Influenza or as it is commonly known the flu is a contagious disease caused by an RNA virus of the orthomyxoviridae family. The name comes from the old medical belief in unfavourable astrological influences as the cause of the disease.
There are three types of the virus:
- Influenza A viruses that infect mammals (humans, pigs, ferrets, horses) and birds
- Influenza B viruses that infect only humans
- Influenza C viruses that infect only humans
The virus attacks the respiratory tract, is transmitted from person to person by droplets, and causes the following symptoms:
- Tiredness (can be extreme)
- Dry cough
- Sore throat
- Nasal congestion and sneezing
- Body aches
Influenza is an extremely variable disease: similar viruses are found in pigs and domestic fowl. In areas where there are high concentrations of humans, pigs and birds in close proximity, such as parts of Asia, simultaneous infections across species enable genetic material to be exchanged between the various strains of flu. This appears to be the principal method by which new infectious strains arise. It is believed that sooner or later, a recombination may occur to produce a strain as lethal as the 1918 virus. In late 1997, a new strain of influenza originating from chickens infected 18 people in Hong Kong, of whom 6 died. This strain did not appear to be readily transmissible from human to human, but such a high mortality rate, and the possibility of a further recombination to make it more infectious, meant that the risk was considered so great that all domestic poultry in Hong Kong was slaughtered. As of April 2002, there have been no further human infections with this particular strain.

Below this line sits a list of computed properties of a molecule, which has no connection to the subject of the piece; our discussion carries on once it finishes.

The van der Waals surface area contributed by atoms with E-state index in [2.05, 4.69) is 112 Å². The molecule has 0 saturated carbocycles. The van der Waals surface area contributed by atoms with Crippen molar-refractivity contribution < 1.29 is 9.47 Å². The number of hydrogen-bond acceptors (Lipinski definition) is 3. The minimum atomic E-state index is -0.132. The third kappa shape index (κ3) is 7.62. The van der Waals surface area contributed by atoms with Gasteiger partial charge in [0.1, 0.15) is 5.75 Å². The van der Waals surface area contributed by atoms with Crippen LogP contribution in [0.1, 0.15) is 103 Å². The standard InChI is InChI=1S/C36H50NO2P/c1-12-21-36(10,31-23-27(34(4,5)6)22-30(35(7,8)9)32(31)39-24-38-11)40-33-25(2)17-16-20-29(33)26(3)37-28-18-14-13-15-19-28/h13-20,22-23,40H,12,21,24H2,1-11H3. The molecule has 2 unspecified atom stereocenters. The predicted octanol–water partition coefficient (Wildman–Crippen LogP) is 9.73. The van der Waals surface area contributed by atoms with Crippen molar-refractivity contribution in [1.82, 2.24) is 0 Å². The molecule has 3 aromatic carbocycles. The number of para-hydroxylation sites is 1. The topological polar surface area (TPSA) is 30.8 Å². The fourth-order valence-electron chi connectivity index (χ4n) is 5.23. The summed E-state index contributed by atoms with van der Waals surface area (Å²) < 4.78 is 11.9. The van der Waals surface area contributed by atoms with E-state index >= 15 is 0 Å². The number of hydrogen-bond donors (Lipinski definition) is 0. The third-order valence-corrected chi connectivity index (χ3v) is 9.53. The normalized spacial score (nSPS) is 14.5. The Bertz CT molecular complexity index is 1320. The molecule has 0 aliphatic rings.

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It is possible to get vaccinated against Influenza, however due to the high mutability of the virus the vaccine is usually only good for a year or so. The World Health Organization co-ordinates the contents of the vaccine each year to contain the most likely strains of the virus to attack the next year. The vaccine is usually recommended for anyone in a high-risk group who may suffer complications from a real flu attack.